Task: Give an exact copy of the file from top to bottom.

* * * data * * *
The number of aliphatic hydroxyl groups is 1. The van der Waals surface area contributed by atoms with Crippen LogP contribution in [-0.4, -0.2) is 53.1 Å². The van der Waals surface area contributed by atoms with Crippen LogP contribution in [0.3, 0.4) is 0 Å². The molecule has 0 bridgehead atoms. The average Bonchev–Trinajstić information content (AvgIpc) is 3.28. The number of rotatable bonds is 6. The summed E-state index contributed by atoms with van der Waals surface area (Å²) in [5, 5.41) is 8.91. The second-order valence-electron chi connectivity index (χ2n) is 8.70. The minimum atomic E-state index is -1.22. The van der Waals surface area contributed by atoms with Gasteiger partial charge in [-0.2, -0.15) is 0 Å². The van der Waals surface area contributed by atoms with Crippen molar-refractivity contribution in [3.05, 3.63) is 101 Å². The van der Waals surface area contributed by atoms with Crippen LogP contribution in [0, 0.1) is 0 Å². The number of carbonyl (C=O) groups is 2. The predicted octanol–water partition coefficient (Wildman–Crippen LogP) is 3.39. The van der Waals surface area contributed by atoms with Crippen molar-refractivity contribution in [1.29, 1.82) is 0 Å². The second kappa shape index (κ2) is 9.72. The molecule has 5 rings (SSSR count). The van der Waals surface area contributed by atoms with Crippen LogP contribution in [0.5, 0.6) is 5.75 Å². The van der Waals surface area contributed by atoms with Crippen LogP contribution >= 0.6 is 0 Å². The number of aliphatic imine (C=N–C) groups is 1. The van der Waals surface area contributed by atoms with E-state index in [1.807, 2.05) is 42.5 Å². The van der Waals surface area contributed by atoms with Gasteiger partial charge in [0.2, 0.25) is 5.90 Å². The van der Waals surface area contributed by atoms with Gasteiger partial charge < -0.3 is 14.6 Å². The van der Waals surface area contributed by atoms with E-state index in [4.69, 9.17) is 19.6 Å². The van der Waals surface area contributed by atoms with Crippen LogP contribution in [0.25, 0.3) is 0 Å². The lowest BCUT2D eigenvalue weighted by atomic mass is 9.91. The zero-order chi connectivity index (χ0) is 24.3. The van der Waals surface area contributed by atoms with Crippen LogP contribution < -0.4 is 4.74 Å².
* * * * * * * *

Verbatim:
The number of aliphatic hydroxyl groups is 1. The van der Waals surface area contributed by atoms with Crippen LogP contribution in [-0.4, -0.2) is 53.1 Å². The van der Waals surface area contributed by atoms with Crippen LogP contribution in [0.3, 0.4) is 0 Å². The molecule has 0 bridgehead atoms. The average Bonchev–Trinajstić information content (AvgIpc) is 3.28. The number of rotatable bonds is 6. The summed E-state index contributed by atoms with van der Waals surface area (Å²) in [5, 5.41) is 8.91. The second-order valence-electron chi connectivity index (χ2n) is 8.70. The minimum atomic E-state index is -1.22. The van der Waals surface area contributed by atoms with Gasteiger partial charge in [-0.2, -0.15) is 0 Å². The van der Waals surface area contributed by atoms with Crippen molar-refractivity contribution in [3.05, 3.63) is 101 Å². The van der Waals surface area contributed by atoms with Crippen LogP contribution in [0, 0.1) is 0 Å². The number of carbonyl (C=O) groups is 2. The predicted octanol–water partition coefficient (Wildman–Crippen LogP) is 3.39. The van der Waals surface area contributed by atoms with Crippen molar-refractivity contribution in [1.29, 1.82) is 0 Å². The second kappa shape index (κ2) is 9.72. The molecule has 5 rings (SSSR count). The van der Waals surface area contributed by atoms with Crippen LogP contribution in [0.5, 0.6) is 5.75 Å². The van der Waals surface area contributed by atoms with Crippen LogP contribution >= 0.6 is 0 Å². The number of aliphatic imine (C=N–C) groups is 1. The van der Waals surface area contributed by atoms with E-state index in [1.807, 2.05) is 42.5 Å². The van der Waals surface area contributed by atoms with Gasteiger partial charge in [0.2, 0.25) is 5.90 Å². The van der Waals surface area contributed by atoms with Gasteiger partial charge < -0.3 is 14.6 Å². The van der Waals surface area contributed by atoms with E-state index in [4.69, 9.17) is 19.6 Å². The van der Waals surface area contributed by atoms with Crippen LogP contribution in [0.25, 0.3) is 0 Å². The lowest BCUT2D eigenvalue weighted by atomic mass is 9.91. The zero-order chi connectivity index (χ0) is 24.3. The van der Waals surface area contributed by atoms with Crippen LogP contribution < -0.4 is 4.74 Å².